If You Give a Mouse a Cookie | 590L
- Learning Goal
- Identify effects when given a cause in fiction.
- Approximately 50 minutes
- Necessary Materials
- Provided: Cause and Effect Example Chart, Direct Teaching and Guided Practice Example Chart, Independent Practice Worksheet
Not Provided: If You Give a Mouse a Cookie by Laura Joffe Numeroff, chart paper, markers
will explain that a cause is the reason why something happens and an effect is what happens because of something else. I will discuss the difference between cause and effect by providing everyday examples of both. (Example Chart is provided.) I will read If You Give a Mouse a Cookie by Laura Joffe Numeroff and model identifying the effects of giving the mouse what he wants. I will chart and discuss the effects, stopping at page 4. (Example Chart is provided.) Note: Cause and Effect is a difficult concept for students at this age to understand. Therefore, it will require multiple visual and kinesthetic examples for support.
Ask: "How did I find the effects in the story?" Students should respond that you identified the causes in the story. Each time something happened you read the text and thought about what was happening next because of that event.
will continue to read If You Give a Mouse a Cookie and work together to identify, chart, and discuss the effects from the middle of the book, stopping at page 11. (The teacher will identify the causes using the same chart from the “I”.)
will listen as the teacher reads and identifies the causes in the rest of the book. You will identify the effects for the causes that were identified and charted by the teacher. (Independent Practice Worksheet is provided.)
TIP: Some students will benefit from a sentence starter when writing (or illustrating) the cause in the Independent Practice. For example, “The moose knocked over the paints because_________________.” “The moose washed the sheet because ________________.”
|Tier 2 Word: trim|
|Contextualize the word as it is used in the story||When the mouse looked in the mirror, he noticed that his hair needed a trim.|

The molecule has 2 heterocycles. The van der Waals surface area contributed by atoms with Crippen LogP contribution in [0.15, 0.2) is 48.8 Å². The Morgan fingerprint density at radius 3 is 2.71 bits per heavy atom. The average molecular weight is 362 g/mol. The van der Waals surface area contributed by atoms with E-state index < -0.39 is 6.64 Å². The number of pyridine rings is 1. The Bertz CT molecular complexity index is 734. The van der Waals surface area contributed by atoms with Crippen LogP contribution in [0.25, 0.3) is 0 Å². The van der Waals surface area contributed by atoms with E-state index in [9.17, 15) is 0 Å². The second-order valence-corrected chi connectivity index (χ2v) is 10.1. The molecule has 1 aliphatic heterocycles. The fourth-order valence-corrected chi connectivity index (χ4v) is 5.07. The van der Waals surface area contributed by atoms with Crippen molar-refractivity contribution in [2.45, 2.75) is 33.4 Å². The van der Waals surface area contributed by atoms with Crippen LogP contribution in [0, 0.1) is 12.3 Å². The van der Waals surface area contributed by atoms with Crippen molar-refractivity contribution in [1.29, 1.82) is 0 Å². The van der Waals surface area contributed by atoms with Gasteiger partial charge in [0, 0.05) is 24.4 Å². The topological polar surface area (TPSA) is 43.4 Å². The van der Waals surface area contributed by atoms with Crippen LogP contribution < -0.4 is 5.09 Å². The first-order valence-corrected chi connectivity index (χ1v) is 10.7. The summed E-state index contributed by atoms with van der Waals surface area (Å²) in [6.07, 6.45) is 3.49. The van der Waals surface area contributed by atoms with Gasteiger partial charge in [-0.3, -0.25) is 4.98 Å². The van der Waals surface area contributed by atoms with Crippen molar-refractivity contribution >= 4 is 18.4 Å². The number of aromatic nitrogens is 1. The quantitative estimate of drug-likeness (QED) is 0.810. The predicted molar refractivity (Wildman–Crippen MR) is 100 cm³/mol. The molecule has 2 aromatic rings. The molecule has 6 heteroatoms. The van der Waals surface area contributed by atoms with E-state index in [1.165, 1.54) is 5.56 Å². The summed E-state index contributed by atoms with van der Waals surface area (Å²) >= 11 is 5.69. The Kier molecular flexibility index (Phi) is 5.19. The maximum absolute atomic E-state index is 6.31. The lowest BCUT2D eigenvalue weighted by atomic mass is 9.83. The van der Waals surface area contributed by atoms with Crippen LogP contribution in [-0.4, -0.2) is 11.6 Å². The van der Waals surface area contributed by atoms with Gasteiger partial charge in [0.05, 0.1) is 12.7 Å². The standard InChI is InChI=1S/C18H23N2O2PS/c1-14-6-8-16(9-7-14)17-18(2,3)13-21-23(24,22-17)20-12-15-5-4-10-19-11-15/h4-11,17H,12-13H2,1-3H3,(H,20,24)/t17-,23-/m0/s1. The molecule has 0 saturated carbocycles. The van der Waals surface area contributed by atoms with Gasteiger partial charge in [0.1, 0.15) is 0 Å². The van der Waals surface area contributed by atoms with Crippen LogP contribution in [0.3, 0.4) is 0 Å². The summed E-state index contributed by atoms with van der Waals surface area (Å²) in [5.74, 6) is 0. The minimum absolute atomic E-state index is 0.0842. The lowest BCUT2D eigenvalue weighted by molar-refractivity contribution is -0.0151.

|Explain the meaning student-friendly definition)||Trim means to cut something down to a smaller size. The mouse thinks his hair needs a trim. He wants to cut off some of his hair to make it shorter.|
|Students repeat the word||Say the word trim with me: trim.|
|Teacher gives examples of the word in other contexts||My dog sometimes needs his fur trimmed, especially in the summer when his hair makes him very hot. You might need to trim a piece of paper so that it can fit in your wallet. My mother wants to be trim, so she went on a diet.|
|Students provide examples||What can you think of that you have trimmed? Start by saying, “I have trimmed ____________.”|
|Students repeat the word again.||What word are we talking about? trim|
|Additional Vocabulary Words||sign, notice|
Stop after you identify the first effect ("he's going to ask for a glass of milk") in the text. Explain to students that a single cow produces 90 glasses of milk a day. Tell students that milk not only comes from cows, but also from goats, sheep, and camels. The United States is the only country that drinks mostly cows' milk.
Texts & Materials
(To see all of the ReadWorks lessons aligned to your standards, click here.)